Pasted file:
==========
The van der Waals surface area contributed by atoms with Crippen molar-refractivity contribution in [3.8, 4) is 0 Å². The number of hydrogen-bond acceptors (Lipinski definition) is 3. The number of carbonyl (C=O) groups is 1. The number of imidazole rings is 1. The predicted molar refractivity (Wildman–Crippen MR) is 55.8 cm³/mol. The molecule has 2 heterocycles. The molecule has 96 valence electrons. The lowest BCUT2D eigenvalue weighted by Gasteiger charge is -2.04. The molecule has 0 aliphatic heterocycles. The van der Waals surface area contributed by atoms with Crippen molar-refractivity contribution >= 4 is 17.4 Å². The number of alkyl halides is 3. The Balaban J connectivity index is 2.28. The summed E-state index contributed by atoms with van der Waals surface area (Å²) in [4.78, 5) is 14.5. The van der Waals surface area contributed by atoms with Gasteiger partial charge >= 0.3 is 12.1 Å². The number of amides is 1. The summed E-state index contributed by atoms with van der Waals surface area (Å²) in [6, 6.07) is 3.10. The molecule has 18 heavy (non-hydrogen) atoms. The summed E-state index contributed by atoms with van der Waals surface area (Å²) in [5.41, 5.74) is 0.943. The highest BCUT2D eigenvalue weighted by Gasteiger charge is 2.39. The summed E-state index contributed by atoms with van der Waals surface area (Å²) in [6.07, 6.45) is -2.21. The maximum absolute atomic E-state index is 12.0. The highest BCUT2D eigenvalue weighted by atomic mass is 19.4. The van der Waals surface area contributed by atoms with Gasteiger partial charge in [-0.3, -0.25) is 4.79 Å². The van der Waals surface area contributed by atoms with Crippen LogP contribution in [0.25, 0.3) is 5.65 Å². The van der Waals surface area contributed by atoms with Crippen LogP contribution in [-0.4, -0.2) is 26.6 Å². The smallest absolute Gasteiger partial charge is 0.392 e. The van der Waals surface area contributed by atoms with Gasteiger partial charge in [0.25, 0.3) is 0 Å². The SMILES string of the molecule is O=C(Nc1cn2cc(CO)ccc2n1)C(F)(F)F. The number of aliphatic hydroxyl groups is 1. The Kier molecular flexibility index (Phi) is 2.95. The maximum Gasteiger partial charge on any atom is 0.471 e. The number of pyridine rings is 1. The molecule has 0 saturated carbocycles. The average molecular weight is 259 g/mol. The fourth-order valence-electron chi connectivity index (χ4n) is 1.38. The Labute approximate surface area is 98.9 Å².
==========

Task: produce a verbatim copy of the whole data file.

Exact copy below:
The van der Waals surface area contributed by atoms with Crippen molar-refractivity contribution in [3.8, 4) is 0 Å². The number of hydrogen-bond acceptors (Lipinski definition) is 3. The number of carbonyl (C=O) groups is 1. The number of imidazole rings is 1. The predicted molar refractivity (Wildman–Crippen MR) is 55.8 cm³/mol. The molecule has 2 heterocycles. The molecule has 96 valence electrons. The lowest BCUT2D eigenvalue weighted by Gasteiger charge is -2.04. The molecule has 0 aliphatic heterocycles. The van der Waals surface area contributed by atoms with Crippen molar-refractivity contribution >= 4 is 17.4 Å². The number of alkyl halides is 3. The Balaban J connectivity index is 2.28. The summed E-state index contributed by atoms with van der Waals surface area (Å²) in [4.78, 5) is 14.5. The van der Waals surface area contributed by atoms with Gasteiger partial charge >= 0.3 is 12.1 Å². The number of amides is 1. The summed E-state index contributed by atoms with van der Waals surface area (Å²) in [6, 6.07) is 3.10. The molecule has 18 heavy (non-hydrogen) atoms. The summed E-state index contributed by atoms with van der Waals surface area (Å²) in [5.41, 5.74) is 0.943. The highest BCUT2D eigenvalue weighted by Gasteiger charge is 2.39. The summed E-state index contributed by atoms with van der Waals surface area (Å²) in [6.07, 6.45) is -2.21. The maximum absolute atomic E-state index is 12.0. The highest BCUT2D eigenvalue weighted by atomic mass is 19.4. The van der Waals surface area contributed by atoms with Gasteiger partial charge in [-0.3, -0.25) is 4.79 Å². The van der Waals surface area contributed by atoms with Crippen LogP contribution in [0.25, 0.3) is 5.65 Å². The van der Waals surface area contributed by atoms with Crippen LogP contribution in [-0.4, -0.2) is 26.6 Å². The smallest absolute Gasteiger partial charge is 0.392 e. The van der Waals surface area contributed by atoms with Gasteiger partial charge in [0.25, 0.3) is 0 Å². The SMILES string of the molecule is O=C(Nc1cn2cc(CO)ccc2n1)C(F)(F)F. The number of aliphatic hydroxyl groups is 1. The Kier molecular flexibility index (Phi) is 2.95. The maximum Gasteiger partial charge on any atom is 0.471 e. The number of pyridine rings is 1. The molecule has 0 saturated carbocycles. The average molecular weight is 259 g/mol. The fourth-order valence-electron chi connectivity index (χ4n) is 1.38. The Labute approximate surface area is 98.9 Å².